I rocked NaNoWriMo on November 1. By the end of my first writing session, I had nearly twice the amount of words I needed. When I woke up on November 2—a Friday—I felt a sense of foreboding, “You mean I have to do this again?” By the end of that first busy weekend in November, I was thousands of words behind and worried about catching up. And I wasn’t enjoying creating scenes. Instead, I was worrying about whether the scene was realistic, thinking about how this should be easier, and wondering how long it was going to take me to revise this quickly drafted book. All the time, I had my eye on the counter: how many words had I written. (And I’m a professional writer!)

But recently, I’ve had a brilliant, game-changing aha moment: oh yeah, National Novel Writing Month is supposed to be fun. That tiny thought was all I needed to jump back into NaNoWriMo project with some joy. If you’re struggling with NaNoWriMo and need to add a little fun to your work, here are five ways to rock your story:

1.   Add a pop of color. I hear that advice a lot on clothing shows (as well as in nearly every magazine I read). In order to make an outfit compatible with the season, we can add a pop of color with our nails, shoes, or jewelry. Well, why not add a pop of color to our novels? A few weeks ago, I heard a story on the radio about a guy who had invented a working gun that could be printed on plastic using a 3-dimensional printer. My mind went right to fiction: imagine what would happen if a character could print a gun? Now that would add a pop and maybe even a pop of color. Try it: give your character a printable gun or some other unusual 3-dimensional prop to make and use. See what happens next.

2.  Take a page from fan fiction. Many of the students I am working with during NaNoWriMo this year write fan fiction. They borrow the best elements from their favorite novels and television shows, add new characters and plots, and write forward. When they talk about writing their NaNoWriMo book, they get all giddy because it gives them an opportunity to spend the month with characters they are curious about in a setting they have long admired. Try it: list 5-10 elements you like from your favorite television shows and novels. Don’t limit yourself—write down characters, setting, plot points, props, and anything else you can think of. Once you have your list, add one or more element to your NaNoWriMo project.

3.  Make worry work for you. I’ve been a worrier my whole life. Even happy events leave me worrying about what might go wrong. On the other hand, if you’re a worrier, you can harness your imagination and make it work for your writing. In Josip Novakovich’s Fiction Writer’s Workshop, he invites readers to make use of their worries by listing events that could have happened but didn’t (p. 23). These could be events you feared or hoped might happened. Try it: Make a list of at least five of these events and use one or more in your novel.

4.  Phone a friend. On the popular television quiz show, Who Wants to be a Millionaire?, participants could get help by reaching for three lifelines: 50-50, ask the audience, or phone a friend. Often both the audience and the friend were not just wrong, they were wildly wrong. In NaNoWriMo, we might get some interesting answers if we ask a friend or acquaintance for help with our novel. And in the world of NaNo, interesting means more fun for us. Try this: ask your friends on Facebook to give you a fun character or situation to add into your novel. Then do it—put in the zombie librarian or the flying pig, even if they have nothing to do with what you are writing about. Trying to add a unique element to your book will puzzle your brain in the best possible way.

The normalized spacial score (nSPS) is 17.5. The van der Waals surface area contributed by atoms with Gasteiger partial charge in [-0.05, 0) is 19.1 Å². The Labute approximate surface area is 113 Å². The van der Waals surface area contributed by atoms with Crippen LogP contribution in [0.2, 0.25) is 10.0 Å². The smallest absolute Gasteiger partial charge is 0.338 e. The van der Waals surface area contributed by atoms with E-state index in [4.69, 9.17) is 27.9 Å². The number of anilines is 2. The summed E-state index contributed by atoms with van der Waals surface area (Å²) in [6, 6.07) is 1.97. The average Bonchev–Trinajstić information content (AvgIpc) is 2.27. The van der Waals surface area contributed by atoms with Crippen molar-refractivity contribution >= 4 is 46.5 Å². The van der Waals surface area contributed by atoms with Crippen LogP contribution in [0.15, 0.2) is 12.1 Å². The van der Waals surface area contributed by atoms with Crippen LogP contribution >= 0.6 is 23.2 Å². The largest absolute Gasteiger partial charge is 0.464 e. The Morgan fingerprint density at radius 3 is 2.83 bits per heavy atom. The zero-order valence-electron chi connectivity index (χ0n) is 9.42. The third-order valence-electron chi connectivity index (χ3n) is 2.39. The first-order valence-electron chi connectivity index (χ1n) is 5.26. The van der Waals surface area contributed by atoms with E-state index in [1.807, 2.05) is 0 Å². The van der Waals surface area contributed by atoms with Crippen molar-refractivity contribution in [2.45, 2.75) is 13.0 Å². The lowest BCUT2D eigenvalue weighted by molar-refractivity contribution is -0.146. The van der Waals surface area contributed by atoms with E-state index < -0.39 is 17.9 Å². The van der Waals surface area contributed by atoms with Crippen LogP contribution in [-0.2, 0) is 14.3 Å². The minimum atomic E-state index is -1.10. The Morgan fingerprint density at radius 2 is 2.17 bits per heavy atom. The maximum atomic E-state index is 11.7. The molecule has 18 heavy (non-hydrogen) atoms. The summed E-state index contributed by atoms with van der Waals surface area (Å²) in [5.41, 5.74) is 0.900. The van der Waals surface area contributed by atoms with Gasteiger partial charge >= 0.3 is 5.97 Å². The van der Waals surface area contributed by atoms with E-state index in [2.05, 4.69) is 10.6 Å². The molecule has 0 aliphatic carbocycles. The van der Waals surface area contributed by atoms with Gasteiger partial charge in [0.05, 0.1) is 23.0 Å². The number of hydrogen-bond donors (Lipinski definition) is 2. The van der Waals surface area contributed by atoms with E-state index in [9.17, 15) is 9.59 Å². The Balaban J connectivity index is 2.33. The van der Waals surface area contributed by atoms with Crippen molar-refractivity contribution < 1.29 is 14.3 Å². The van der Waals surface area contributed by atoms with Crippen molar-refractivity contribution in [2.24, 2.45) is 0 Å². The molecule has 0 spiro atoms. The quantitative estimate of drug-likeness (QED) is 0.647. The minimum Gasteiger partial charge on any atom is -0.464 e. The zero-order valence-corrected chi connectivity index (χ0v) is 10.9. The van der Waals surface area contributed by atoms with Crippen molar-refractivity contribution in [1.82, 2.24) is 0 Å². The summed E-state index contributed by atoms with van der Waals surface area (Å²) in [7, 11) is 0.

5.  Use Found Passages. I’m enamored of artists who can take old materials and shape them into new items. In Paper Made: 101 Exceptional Projects to Make Out of Everyday Paper, author Kayte Terry teaches readers how to make purses out of old book covers and bracelets out of scraps of paper. As a writer, you can take found passages of writing and incorporate them into your book as well. Jonathan Safran Foer created his book Tree of Codes by cutting into his favorite book, The Street of Crocodiles by Bruno Schulz. What emerged is a novel that is part story, part sculpture. Try this: review favorite books, journal entries, magazine articles, and your old drafts of articles and novels for snippets to mix and match and revise into a part of your book.

Your turn: What tools and techniques do you suggest for letting go and having fun? Comment below! We need your advice!

Rochelle Melander is an author, speaker, and certified professional coach. She is the author of ten books, including the National Novel Writing Month guide—Write-A-Thon: Write Your Book in 26 Days (and Live to Tell About It) Rochelle teaches professionals how to write good books fast, use writing to transform their lives, navigate the publishing world, and get published! For more tips and a complementary download of the first two chapters of Write-A-Thon, visit her online at www.writenowcoach.com

Rochelle Y. Melander 
Author and Writing Coach 
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Author of the book,
Write-A-Thon: Write Your Book in 26 Days 
(And Live to Tell About It)
(Writers Digest Books, October 2011)
A 2011 ForeWord Book of the Year Finalist
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http://www.writenowcoach.com
http://www.writenowmastermind.com
rochelle@WriteNowCoach.com